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With only two episodes of Game of Thrones to go, the action really came to a head with the absence of The Hand (see what we did there?) on Sunday's episode. Yes, winter is coming, but the battle has already begun at King's Landing. Who will survive? Let's take a look at "The Pointy End" for clues.

TVGuide.com's Hanh Nguyen is an avid scripted-TV watcher, a horror-avoider and someone who's read George R. R. Martin's A Song of Ice and Fire book series, on which HBO's Game of Thrones is based. Colleague Rich Juzwiak rarely watches scripted TV, is a gorehound and became alerted to Martin's existence just recently, as he started researching this new swords-and-sandals (well, boots) series. He knows nothing of these sorcerers (if that is indeed what they are), while Hanh is something of an expert (read: fantasy/sci-fi nerd). Each week, he'll try to make sense of this crazy new show by enlisting Hanh's expertise. It may turn out to be a test of tolerance: in this case, the Games begin after the TV is off. 

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Hanh:  OK, lots of stuff happened in this episode, which is the one that George R.R. Martin actually wrote himself, so it may have lacked the cheekiness of previous episodes.

Rich: I thought it was a recuperating episode. This series will have an action-packed episode and then need to rest for an episode or two. It's back to setting up for the next active episode.

Hanh:  Hmm, OK. I guess there was some setup, but there was action too at the beginning I thought — with Arya (Maisie Williams), especially. Oh, and can't forget Khal Drogo's crazy scene. Was that the tongue he pulled out of that guy?

Rich: Yes. That was fun. It's weird how much Khal Drogo (Jason Momoa) cares for Daenerys (Emilia Clarke).  Their relationship has quickly progressed way beyond politics.

Hanh:  Ah, yeah. I can't figure out how much time is supposed to have passed. But perhaps it's an unusual relationship all around. And then there are those sex wiles she used on him!

Rich: Ha-ha, yes. I also like that she's a champion of women.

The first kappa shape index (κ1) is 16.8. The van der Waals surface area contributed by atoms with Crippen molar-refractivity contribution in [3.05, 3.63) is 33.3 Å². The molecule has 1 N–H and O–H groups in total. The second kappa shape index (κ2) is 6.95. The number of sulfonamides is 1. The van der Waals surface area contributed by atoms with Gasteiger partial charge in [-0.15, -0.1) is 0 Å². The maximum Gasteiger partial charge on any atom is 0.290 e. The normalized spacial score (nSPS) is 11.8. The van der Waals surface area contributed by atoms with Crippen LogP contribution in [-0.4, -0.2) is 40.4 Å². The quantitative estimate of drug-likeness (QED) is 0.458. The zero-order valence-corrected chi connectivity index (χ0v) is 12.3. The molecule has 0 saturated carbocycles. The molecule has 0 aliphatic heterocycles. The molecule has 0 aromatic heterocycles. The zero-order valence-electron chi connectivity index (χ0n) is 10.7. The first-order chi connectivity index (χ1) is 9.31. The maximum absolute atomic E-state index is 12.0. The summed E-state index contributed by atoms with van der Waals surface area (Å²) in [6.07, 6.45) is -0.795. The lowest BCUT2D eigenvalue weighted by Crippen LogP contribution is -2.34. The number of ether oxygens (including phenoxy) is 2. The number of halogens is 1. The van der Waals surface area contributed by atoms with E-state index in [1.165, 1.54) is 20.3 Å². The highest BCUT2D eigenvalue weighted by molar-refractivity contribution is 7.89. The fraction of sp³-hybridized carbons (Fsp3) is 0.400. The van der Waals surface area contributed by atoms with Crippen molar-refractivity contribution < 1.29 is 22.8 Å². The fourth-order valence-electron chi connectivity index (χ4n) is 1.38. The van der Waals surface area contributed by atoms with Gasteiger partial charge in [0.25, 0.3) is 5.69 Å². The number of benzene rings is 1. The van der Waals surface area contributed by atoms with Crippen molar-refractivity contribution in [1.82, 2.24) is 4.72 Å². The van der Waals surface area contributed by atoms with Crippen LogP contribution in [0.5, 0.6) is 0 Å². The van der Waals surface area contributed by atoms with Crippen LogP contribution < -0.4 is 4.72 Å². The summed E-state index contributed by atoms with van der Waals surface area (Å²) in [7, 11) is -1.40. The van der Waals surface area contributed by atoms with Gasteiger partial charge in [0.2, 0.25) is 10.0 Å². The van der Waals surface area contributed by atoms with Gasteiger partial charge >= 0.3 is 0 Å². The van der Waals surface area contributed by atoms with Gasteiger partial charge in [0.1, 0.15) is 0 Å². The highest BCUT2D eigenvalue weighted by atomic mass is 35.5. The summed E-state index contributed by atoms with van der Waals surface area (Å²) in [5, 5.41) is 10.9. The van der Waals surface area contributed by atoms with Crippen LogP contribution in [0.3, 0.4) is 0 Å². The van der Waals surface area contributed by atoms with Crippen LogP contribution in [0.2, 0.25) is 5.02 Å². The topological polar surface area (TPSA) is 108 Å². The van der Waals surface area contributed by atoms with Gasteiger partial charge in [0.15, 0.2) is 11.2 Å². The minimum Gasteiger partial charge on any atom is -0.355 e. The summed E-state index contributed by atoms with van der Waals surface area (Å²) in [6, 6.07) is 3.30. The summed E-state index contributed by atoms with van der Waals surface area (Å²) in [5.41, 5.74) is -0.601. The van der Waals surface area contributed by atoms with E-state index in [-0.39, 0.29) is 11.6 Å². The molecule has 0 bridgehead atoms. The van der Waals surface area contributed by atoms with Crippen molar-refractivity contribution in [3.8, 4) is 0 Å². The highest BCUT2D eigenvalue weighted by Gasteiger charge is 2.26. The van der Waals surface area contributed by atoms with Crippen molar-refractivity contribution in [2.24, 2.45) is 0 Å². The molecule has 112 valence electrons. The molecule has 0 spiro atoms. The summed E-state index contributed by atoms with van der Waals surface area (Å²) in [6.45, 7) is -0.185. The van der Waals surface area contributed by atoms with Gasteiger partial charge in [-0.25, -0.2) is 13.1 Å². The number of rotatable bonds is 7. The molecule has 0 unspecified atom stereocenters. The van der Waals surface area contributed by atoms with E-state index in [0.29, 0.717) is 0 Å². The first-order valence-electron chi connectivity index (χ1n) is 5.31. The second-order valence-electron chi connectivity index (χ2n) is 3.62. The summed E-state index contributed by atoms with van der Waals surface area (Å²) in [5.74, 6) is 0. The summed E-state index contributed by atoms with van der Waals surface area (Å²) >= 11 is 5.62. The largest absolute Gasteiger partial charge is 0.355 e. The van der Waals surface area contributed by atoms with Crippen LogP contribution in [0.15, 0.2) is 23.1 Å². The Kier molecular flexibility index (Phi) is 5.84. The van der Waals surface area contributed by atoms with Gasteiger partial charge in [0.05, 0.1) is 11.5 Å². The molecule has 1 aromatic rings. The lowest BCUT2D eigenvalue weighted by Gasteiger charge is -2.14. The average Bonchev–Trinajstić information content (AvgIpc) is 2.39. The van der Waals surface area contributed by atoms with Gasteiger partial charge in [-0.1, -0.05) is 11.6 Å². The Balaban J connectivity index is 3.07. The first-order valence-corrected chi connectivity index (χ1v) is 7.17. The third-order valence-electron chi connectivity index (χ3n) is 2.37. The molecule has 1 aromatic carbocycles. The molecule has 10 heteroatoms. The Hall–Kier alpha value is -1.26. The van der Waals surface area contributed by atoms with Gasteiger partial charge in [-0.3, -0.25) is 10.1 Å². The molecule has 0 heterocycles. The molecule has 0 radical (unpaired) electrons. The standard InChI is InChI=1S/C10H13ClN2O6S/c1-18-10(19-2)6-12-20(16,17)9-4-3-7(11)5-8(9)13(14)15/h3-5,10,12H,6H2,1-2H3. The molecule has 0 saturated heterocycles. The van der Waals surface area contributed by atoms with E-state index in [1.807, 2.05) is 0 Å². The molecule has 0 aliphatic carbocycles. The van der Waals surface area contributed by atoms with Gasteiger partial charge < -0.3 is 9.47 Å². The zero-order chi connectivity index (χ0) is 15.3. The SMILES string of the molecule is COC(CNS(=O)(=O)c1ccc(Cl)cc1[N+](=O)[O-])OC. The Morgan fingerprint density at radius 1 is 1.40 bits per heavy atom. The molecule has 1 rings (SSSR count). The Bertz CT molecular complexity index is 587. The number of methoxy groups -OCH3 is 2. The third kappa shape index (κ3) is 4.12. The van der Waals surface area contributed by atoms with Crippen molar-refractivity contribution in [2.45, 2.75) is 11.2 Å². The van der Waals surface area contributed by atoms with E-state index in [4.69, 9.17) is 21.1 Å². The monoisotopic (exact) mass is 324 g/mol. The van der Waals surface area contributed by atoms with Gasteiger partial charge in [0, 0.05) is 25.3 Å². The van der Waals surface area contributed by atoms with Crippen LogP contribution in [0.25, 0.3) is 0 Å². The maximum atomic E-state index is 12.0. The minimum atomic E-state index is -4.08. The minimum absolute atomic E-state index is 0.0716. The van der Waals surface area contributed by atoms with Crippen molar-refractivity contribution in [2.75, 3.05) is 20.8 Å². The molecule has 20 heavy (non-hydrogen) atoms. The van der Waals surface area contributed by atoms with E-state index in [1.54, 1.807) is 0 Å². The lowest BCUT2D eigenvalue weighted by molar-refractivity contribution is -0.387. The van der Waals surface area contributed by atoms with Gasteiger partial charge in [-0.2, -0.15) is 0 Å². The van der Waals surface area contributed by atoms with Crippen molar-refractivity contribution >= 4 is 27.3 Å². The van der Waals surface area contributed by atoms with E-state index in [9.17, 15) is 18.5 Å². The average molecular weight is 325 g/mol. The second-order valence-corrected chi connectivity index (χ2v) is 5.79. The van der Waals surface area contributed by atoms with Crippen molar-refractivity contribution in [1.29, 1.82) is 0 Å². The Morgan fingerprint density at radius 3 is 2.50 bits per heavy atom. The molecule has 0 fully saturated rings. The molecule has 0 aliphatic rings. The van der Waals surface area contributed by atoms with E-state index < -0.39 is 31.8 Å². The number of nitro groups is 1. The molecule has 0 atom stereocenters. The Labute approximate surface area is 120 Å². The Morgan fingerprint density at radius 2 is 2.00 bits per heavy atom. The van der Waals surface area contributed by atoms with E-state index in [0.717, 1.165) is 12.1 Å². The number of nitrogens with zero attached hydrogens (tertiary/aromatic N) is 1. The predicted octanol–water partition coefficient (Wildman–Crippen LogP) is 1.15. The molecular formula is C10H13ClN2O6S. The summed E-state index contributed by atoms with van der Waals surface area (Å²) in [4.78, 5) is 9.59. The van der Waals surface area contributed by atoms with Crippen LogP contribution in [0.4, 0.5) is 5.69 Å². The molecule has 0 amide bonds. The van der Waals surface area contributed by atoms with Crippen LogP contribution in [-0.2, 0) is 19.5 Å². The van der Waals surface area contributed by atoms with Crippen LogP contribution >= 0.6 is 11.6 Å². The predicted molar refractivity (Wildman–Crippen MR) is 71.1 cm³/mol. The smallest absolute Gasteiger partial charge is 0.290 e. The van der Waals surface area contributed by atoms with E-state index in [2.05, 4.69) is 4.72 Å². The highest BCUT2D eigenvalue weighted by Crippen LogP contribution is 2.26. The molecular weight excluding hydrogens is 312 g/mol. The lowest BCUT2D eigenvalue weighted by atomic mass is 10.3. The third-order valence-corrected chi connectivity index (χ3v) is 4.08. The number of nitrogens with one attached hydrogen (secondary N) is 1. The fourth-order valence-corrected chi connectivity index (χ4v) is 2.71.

Hanh:  It was much more brutal in the books, the descriptions of the rape she saved the women from. I guess even HBO draws the line there.

Rich: It makes sense. You don't want to alienate people. Interesting that's in the books, though. I figured the show HAS to have women standing up for each other/exerting power/challenging the status quo, or there'd be outrage.

Hanh: Yeah, no. Much of the feminism you see in the show is directly from the books. But on the show they downplayed the amount of time that Daenerys had to adjust to the Dothraki way of life. She didn't become an expert rider overnight.

Rich: Ha-ha, of course. I wonder if GRRM has ever discussed the feminist aspect of the books. Surely, it must separate it from other series of this type.

Hanh:  Well, I don't think so actually, or at least not for modern-day fantasy readers, many of whom are women. You'll find tons of female protagonists, women wielding swords, that sort of thing.

Rich: Sure, but I'm talking about the addressing of women's issues that takes place in Thrones.

Hanh: Maybe? I'm not sure. I kind of take it as given that fantasy has feminism in it, so I haven't ever really discussed it before.

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Rich: I'm really enjoying Jack Gleeson. He's having fun with his role.

Hanh:  Joffrey is awesome for sure. He scares me.

Rich: What are your thoughts on Sansa (Sophie Turner) after this episode? I thought she was more human than ever.